NASA Ames has developed a community-driven, context-aware intelligent research assistant system (MATA - Sanskrit name for the Earth) which is capable of engaging with users in a conversational manner using natural language dialogue, invoking external community-provided web services to obtain information or to perform actions, and vocalizes the responsive action back to the user. This novel patent-pending technology is an intelligent, virtual, personalized conversational research assistant system. Specifically designed for geospatial queries of Earth science data, this software application provides conversational computing, not just a conversational assistant. It is able to run on a personal computer or a mobile phone that facilitates user interaction with the system. This technology allows users to add new capabilities and new Application Programming Interfaces (APIs) so that it can be applied to a wide variety of applications.
Researchers and expert operators may be familiar with the concept of trust in automation, but how would advance automation make decisions regarding control without establishing trust in the operator? Vehicles outfitted with sensors and systems that can operate with varying degrees of autonomy are being developed. Optimizing human machine interaction remains critical for maintaining and improving safety as vehicles become increasingly autonomous. Human status is highly variable and difficult to predict. Despite a recent history of consistent reliability, in the current moment the operator status may range from completely incapacitated to ready to take control as necessary or as preferred. The intelligent system itself needs to know what the human is doing now to make decisions in real time regarding role assignments, safe operation and critical functional task allocation.
In-space and planetary surface assembly for human exploration is a challenging domain that encompasses various technological thrusts to support human missions. NASA is developing autonomous assembly agents to build structures like habitats and antennae on the Moon. These modular and reconfigurable Assembler robots will provide robotic assembly of structures, even in locations that prohibit constant human oversight and teleoperation. This system is capable of scheduling, reconfiguring, and executing structural assembly tasks; assessing construction; and correcting errors in assembly as needed. On command, the Assemblers stack themselves into robot team members for the task. For example, a few Assemblers might build a solar array as shown in the above image. The Assembler technology builds upon recent advancements in lightweight materials, state estimation, modern control theory, and machine learning. The Assembler technology builds upon recent advancements in multi-agent planning, state estimation, modern control theory, and machine learning. Compared with existing short-reach/high-accuracy and long-reach/low accuracy-assembly robots, Assemblers provides both long- and short-reach capability with accuracy and precision. NASA has developed a prototype of the technology and seeks companies that are interested in licensing the technology and commercializing it for space or other applications.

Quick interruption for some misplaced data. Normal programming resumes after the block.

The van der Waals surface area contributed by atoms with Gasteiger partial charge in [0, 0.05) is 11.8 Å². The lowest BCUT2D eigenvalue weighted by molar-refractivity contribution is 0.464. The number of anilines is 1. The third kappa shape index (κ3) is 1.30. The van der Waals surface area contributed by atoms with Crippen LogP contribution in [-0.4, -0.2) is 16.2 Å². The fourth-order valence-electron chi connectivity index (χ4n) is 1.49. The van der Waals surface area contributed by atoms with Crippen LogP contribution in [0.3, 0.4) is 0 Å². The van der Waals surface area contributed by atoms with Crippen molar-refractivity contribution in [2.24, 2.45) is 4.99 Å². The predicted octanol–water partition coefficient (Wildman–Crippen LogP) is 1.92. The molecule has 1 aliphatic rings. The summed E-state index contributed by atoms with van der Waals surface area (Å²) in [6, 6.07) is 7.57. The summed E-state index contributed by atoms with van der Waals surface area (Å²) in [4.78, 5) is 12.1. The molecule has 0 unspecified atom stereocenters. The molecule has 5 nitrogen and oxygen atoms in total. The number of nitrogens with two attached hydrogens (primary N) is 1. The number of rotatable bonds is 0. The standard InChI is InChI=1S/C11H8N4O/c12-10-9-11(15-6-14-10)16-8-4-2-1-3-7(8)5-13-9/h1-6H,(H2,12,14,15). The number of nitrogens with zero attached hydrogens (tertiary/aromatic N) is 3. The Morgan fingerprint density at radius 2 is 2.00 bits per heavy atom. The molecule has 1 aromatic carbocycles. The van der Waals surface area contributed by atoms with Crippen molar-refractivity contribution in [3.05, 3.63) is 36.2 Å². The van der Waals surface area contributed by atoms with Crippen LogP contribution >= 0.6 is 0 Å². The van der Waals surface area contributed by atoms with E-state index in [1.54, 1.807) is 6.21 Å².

The field of autonomic computing (also known in other parlance as organic computing, biologically inspired computing, self managing systems, etc...) has emerged as a promising means of ensuring reliability, dependability, and survivability in computer based systems, in particular in systems where autonomy is important. Scientists at NASA Goddard Space Flight Center have been looking at various mechanisms inspired by nature, and the human body, to improve dependability and security in such systems. Otoaural emission is used by the mammalian ear to protect from exceptionally loud noises; tailoring it to autonomic systems would enable the system to be protected by spurious signals or signals from rogue agents.
NASA sensor networks can be highly distributed autonomous systems of systems that must operate with a high degree of reliability. The solar system and planetary exploration networks necessarily experience long communications delays with Earth. The exploration networks are partly and occasionally out of touch with the Earth and mission control for long periods of time, and must operate under extremes of dynamic environmental conditions. Due to the complexity of these systems as well as the distributed and parallel nature of the exploration networks, the exploration networks have an extremely large state space and are impossible to test completely using traditional testing techniques. The more code or instructions that can be generated automatically from a verifiably correct model, the less likely that human developers will introduce errors.
Inspired by psychology, these algorithms could be developed and applied towards creating stable, predictable, and artificially intelligent networks. These algorithms collectively represent ways for intelligent systems to identify and correct unpredictable or unstable behaviors, creating stable emotional states that govern behaviors with given specific circumstances, and establishing an evolvable synthetic neural network that can eventually be scaled from low-level functions to higher level decision making processes. These algorithms could be key to research in autonomous spacecraft, nanorobotic swarms, and sensor networks.